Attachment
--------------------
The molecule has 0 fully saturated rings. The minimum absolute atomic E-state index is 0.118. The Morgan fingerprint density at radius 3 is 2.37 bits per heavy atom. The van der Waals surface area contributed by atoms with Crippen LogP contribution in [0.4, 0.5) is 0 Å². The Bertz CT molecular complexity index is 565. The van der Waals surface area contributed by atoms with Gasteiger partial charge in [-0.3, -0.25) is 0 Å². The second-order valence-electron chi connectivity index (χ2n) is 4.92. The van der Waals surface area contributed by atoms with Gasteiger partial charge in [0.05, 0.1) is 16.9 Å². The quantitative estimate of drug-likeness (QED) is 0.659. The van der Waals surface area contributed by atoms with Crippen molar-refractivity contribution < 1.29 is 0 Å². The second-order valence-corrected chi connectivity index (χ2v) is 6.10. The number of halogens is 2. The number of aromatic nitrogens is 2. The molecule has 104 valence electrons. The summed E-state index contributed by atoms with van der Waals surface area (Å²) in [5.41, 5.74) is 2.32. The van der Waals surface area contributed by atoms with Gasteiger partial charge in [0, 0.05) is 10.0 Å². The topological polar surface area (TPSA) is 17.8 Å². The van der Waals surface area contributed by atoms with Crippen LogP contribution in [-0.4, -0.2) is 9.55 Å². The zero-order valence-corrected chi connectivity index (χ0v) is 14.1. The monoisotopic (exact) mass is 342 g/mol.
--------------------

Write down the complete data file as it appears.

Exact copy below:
The molecule has 0 fully saturated rings. The minimum absolute atomic E-state index is 0.118. The Morgan fingerprint density at radius 3 is 2.37 bits per heavy atom. The van der Waals surface area contributed by atoms with Crippen LogP contribution in [0.4, 0.5) is 0 Å². The Bertz CT molecular complexity index is 565. The van der Waals surface area contributed by atoms with Gasteiger partial charge in [-0.3, -0.25) is 0 Å². The second-order valence-electron chi connectivity index (χ2n) is 4.92. The van der Waals surface area contributed by atoms with Gasteiger partial charge in [0.05, 0.1) is 16.9 Å². The quantitative estimate of drug-likeness (QED) is 0.659. The van der Waals surface area contributed by atoms with Crippen molar-refractivity contribution < 1.29 is 0 Å². The second-order valence-corrected chi connectivity index (χ2v) is 6.10. The number of halogens is 2. The number of aromatic nitrogens is 2. The molecule has 104 valence electrons. The summed E-state index contributed by atoms with van der Waals surface area (Å²) in [5.41, 5.74) is 2.32. The van der Waals surface area contributed by atoms with Gasteiger partial charge in [0, 0.05) is 10.0 Å². The topological polar surface area (TPSA) is 17.8 Å². The van der Waals surface area contributed by atoms with Crippen LogP contribution in [-0.4, -0.2) is 9.55 Å². The zero-order valence-corrected chi connectivity index (χ0v) is 14.1. The monoisotopic (exact) mass is 342 g/mol.